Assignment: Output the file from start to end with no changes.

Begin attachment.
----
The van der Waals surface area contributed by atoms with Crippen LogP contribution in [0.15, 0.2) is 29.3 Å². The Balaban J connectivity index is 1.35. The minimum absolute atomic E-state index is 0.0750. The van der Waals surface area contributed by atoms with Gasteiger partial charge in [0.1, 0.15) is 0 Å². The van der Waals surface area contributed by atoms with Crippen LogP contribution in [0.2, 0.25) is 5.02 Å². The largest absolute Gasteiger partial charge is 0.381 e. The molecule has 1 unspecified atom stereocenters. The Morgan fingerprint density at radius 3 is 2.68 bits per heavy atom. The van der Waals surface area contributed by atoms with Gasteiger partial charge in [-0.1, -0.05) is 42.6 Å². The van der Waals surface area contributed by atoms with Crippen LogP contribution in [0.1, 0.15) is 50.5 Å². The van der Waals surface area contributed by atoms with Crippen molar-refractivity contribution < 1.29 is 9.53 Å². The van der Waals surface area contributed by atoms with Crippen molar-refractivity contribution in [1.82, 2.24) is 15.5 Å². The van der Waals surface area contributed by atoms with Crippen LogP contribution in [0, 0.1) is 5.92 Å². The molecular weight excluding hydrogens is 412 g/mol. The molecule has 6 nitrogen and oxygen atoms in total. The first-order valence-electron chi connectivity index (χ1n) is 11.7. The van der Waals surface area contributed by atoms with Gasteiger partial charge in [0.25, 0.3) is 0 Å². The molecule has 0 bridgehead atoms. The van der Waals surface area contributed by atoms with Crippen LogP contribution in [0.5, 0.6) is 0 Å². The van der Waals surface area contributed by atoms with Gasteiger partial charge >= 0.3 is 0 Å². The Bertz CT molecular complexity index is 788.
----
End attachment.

The van der Waals surface area contributed by atoms with Crippen LogP contribution in [0.15, 0.2) is 29.3 Å². The Balaban J connectivity index is 1.35. The minimum absolute atomic E-state index is 0.0750. The van der Waals surface area contributed by atoms with Gasteiger partial charge in [0.1, 0.15) is 0 Å². The van der Waals surface area contributed by atoms with Crippen LogP contribution in [0.2, 0.25) is 5.02 Å². The largest absolute Gasteiger partial charge is 0.381 e. The molecule has 1 unspecified atom stereocenters. The Morgan fingerprint density at radius 3 is 2.68 bits per heavy atom. The van der Waals surface area contributed by atoms with Gasteiger partial charge in [-0.1, -0.05) is 42.6 Å². The van der Waals surface area contributed by atoms with Crippen LogP contribution in [0.1, 0.15) is 50.5 Å². The van der Waals surface area contributed by atoms with Crippen molar-refractivity contribution < 1.29 is 9.53 Å². The van der Waals surface area contributed by atoms with Crippen molar-refractivity contribution in [1.82, 2.24) is 15.5 Å². The van der Waals surface area contributed by atoms with Crippen LogP contribution in [0, 0.1) is 5.92 Å². The molecular weight excluding hydrogens is 412 g/mol. The molecule has 6 nitrogen and oxygen atoms in total. The first-order valence-electron chi connectivity index (χ1n) is 11.7. The van der Waals surface area contributed by atoms with Gasteiger partial charge in [0.25, 0.3) is 0 Å². The molecule has 0 bridgehead atoms. The van der Waals surface area contributed by atoms with Crippen LogP contribution in [0.5, 0.6) is 0 Å². The van der Waals surface area contributed by atoms with Gasteiger partial charge >= 0.3 is 0 Å². The Bertz CT molecular complexity index is 788.